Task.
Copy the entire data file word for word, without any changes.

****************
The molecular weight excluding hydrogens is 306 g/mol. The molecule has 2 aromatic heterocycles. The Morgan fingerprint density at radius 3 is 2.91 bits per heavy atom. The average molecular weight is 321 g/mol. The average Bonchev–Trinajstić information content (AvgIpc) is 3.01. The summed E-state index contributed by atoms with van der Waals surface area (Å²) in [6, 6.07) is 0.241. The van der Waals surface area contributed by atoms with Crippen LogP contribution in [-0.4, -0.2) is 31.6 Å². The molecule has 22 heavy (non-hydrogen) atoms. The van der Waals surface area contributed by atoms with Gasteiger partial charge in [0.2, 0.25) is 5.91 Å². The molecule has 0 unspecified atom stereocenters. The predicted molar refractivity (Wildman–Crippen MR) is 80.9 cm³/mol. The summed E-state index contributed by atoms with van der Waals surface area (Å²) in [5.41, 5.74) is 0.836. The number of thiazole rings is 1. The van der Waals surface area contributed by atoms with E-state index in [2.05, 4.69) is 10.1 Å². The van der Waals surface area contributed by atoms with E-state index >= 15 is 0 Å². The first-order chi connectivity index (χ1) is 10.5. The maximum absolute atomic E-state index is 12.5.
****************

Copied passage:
The molecular weight excluding hydrogens is 306 g/mol. The molecule has 2 aromatic heterocycles. The Morgan fingerprint density at radius 3 is 2.91 bits per heavy atom. The average molecular weight is 321 g/mol. The average Bonchev–Trinajstić information content (AvgIpc) is 3.01. The summed E-state index contributed by atoms with van der Waals surface area (Å²) in [6, 6.07) is 0.241. The van der Waals surface area contributed by atoms with Crippen LogP contribution in [-0.4, -0.2) is 31.6 Å². The molecule has 22 heavy (non-hydrogen) atoms. The van der Waals surface area contributed by atoms with Gasteiger partial charge in [0.2, 0.25) is 5.91 Å². The molecule has 0 unspecified atom stereocenters. The predicted molar refractivity (Wildman–Crippen MR) is 80.9 cm³/mol. The summed E-state index contributed by atoms with van der Waals surface area (Å²) in [5.41, 5.74) is 0.836. The number of thiazole rings is 1. The van der Waals surface area contributed by atoms with E-state index in [2.05, 4.69) is 10.1 Å². The van der Waals surface area contributed by atoms with E-state index >= 15 is 0 Å². The first-order chi connectivity index (χ1) is 10.5. The maximum absolute atomic E-state index is 12.5.